Electrical & Computer Engineering, Department of


Date of this Version



A Thesis Presented to the Faculty of The Graduate College at the University of Nebraska In Partial Fulfillment of Requirements For the Degree of Master of Science, Major: Electrical Engineering, Under the Supervision of Professor Yongfeng Lu. Lincoln, Nebraska: December, 2010
Copyright 2010 Weiqing Yang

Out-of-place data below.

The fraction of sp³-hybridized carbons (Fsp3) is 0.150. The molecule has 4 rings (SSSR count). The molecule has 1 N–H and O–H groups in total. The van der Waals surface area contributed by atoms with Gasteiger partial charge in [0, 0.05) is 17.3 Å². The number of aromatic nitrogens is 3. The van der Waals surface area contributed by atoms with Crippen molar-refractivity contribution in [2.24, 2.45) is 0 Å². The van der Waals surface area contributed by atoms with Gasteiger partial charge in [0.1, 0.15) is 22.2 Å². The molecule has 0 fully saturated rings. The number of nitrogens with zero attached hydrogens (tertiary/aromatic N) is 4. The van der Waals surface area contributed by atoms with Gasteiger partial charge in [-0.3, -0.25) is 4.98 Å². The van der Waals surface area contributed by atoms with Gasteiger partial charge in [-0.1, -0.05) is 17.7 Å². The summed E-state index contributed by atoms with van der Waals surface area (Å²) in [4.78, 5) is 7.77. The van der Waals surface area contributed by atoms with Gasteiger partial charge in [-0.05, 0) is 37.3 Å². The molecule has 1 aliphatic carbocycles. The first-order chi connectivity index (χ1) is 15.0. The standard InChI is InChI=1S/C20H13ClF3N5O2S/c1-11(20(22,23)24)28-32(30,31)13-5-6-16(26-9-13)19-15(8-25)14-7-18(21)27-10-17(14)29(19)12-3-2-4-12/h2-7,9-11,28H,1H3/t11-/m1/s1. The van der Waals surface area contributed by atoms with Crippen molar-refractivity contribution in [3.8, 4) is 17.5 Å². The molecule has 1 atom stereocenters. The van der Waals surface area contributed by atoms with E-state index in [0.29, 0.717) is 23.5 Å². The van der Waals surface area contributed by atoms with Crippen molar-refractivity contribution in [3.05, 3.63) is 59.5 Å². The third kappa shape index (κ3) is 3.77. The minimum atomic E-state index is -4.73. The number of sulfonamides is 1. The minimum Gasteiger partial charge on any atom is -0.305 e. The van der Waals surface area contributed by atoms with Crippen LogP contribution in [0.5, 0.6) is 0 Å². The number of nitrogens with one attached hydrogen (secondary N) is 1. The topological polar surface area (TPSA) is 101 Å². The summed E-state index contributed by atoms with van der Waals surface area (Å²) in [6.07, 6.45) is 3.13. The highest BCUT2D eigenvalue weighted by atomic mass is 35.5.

Photonic crystals (PhCs) have wavelength scale periodically alternating refractive indexes. Photon in such structures is subject to strong scattering, experiencing distinctive redistribution of energy, yielding interesting properties such as photonic band gaps, field enhancement, strong nonlinear optic effects and photon confinement. The modified fields also alter the propagation of light beams. By proper setup, super collimation could be realized in PhCs where beams can travel long distance without spreading, while no waveguide structure is used. Redirection of light can extend the refraction to negative range, without violating physics rules. This distinguished phenomenon has been envisioned as the core mechanism for super lens to enable sub-wavelength focusing and imaging. The objective of this work is to theoretically model and analyze both two dimensional and three dimensional photonic crystals, esp. with anisotropic optical materials. Attention has been focused on developing of mathematical treatment for calculating the dispersive relationship and density of states. The plane wave expansion method is employed as an analysis tool. In two dimensional photonic band gap structures, the tunable character is realized by infiltration of liquid crystal. A uniaxial crystal model is employed in the calculation. The first part deals with the design of a refraction tuning functionality. Choosing of lattice and structure parameters is discussed. The scheme is simulated with frequency difference time domain (FDTD) method. The second part lays more emphasis on the role of anisotropy introduced in the dispersive relationship and local density of states, by in-plane directional tuning. The complicacy of three dimensional photonic crystals poses large barrier for straightforward appreciation. An analytical method is demonstrated for identification of refraction. The tool is implemented in the following investigation of three dimensional tunable structures. The effective refractive index is thereby obtained. The tuning of dispersion relationship is visualized.